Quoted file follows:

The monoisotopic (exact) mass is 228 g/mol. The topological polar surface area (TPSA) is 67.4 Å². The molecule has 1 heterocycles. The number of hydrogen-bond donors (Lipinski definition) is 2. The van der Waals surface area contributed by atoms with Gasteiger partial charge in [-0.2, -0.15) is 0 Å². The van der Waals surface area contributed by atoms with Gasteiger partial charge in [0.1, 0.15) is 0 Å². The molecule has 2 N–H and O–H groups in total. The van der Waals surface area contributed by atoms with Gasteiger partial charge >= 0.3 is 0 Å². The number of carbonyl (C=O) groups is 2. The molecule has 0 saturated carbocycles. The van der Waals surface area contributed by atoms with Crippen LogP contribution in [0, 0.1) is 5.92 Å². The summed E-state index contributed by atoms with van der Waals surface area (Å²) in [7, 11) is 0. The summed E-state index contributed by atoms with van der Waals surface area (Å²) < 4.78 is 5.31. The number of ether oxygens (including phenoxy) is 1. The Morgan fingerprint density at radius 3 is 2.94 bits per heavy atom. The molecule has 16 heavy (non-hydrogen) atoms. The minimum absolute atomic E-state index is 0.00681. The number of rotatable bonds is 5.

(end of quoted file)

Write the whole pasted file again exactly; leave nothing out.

The monoisotopic (exact) mass is 228 g/mol. The topological polar surface area (TPSA) is 67.4 Å². The molecule has 1 heterocycles. The number of hydrogen-bond donors (Lipinski definition) is 2. The van der Waals surface area contributed by atoms with Gasteiger partial charge in [-0.2, -0.15) is 0 Å². The van der Waals surface area contributed by atoms with Gasteiger partial charge in [0.1, 0.15) is 0 Å². The molecule has 2 N–H and O–H groups in total. The van der Waals surface area contributed by atoms with Gasteiger partial charge >= 0.3 is 0 Å². The number of carbonyl (C=O) groups is 2. The molecule has 0 saturated carbocycles. The van der Waals surface area contributed by atoms with Crippen LogP contribution in [0, 0.1) is 5.92 Å². The summed E-state index contributed by atoms with van der Waals surface area (Å²) in [7, 11) is 0. The summed E-state index contributed by atoms with van der Waals surface area (Å²) < 4.78 is 5.31. The number of ether oxygens (including phenoxy) is 1. The Morgan fingerprint density at radius 3 is 2.94 bits per heavy atom. The molecule has 16 heavy (non-hydrogen) atoms. The minimum absolute atomic E-state index is 0.00681. The number of rotatable bonds is 5.